If I had a few billion to spend on efforts that could lower emissions, I’d spend it on policy and politics. After all, the high-emission forces of inertia (coal, fossil fuels) are powerful and spend a lot of money to fight change. And they often succeed in watering down standards. More stringent standards—a carbon tax, limits on emissions, cap-and-trade regimes, renewable portfolio standards, standards for buildings, automobiles, and appliances—could unleash a huge amount of investment and spur innovation.
One billionaire has already demonstrated how this works. In 2013, Michael Bloomberg gave $50 million to the Sierra Club’s remarkably successful Beyond Coal campaign. Beyond Coal doesn’t invest in technologies to replace coal, or to capture emissions, or to make coal burn more clearly. Rather, it invests in public work—showing up at hearings, filing lawsuits, pressuring utility commissions and state and local legislatures. Time and again, it makes the public case for ironing coal out of the electricity supply. Thanks in part to more stringent federal standards and the availability of cheap natural gas, Beyond Coal has had a remarkable amount of success. Bloomberg’s $50 million investment in Beyond Coal has done much more to purge coal from the U.S. electrical system than a $50 million investment in wind research could have.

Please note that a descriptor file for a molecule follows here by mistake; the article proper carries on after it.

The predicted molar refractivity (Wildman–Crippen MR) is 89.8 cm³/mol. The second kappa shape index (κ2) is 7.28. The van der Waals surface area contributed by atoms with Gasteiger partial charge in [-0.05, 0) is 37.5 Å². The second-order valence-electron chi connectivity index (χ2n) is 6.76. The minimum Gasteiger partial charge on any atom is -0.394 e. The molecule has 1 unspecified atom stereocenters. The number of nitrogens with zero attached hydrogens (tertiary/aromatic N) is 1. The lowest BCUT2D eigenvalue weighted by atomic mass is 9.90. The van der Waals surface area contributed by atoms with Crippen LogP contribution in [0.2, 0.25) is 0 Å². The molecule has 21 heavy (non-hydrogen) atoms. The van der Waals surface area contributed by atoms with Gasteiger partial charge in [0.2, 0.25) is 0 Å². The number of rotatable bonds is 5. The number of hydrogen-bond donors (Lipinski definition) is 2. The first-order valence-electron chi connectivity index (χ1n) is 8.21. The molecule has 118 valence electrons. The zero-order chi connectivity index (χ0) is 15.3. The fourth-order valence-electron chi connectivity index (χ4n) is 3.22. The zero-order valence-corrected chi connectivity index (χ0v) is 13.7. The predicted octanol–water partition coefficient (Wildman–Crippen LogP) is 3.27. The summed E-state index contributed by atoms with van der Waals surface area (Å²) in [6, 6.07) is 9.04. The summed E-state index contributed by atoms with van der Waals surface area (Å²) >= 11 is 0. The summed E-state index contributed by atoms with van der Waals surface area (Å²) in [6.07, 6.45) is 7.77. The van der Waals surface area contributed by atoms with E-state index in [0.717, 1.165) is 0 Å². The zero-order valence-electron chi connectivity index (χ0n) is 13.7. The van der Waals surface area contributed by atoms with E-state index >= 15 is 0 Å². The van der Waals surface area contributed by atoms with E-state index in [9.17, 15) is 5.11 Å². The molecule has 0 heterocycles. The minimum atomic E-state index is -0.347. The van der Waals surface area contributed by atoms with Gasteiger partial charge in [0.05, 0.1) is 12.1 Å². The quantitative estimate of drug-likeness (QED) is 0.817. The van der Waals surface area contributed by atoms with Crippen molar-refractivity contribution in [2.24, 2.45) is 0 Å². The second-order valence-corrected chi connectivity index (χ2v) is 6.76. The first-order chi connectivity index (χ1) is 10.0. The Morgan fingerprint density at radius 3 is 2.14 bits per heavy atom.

Many billionaires don’t like to get involved in the political and public policy process. It’s dirty and messy. But getting their hands dirty may be the most cost-effective and fastest path to a clean-energy future.
Read more of Slate’s coverage of the Paris climate talks.
*Correction, Dec. 2, 2015: This article originally mistated that $2 billion is two with seven zeroes behind it. It has nine zeroes. (Return.)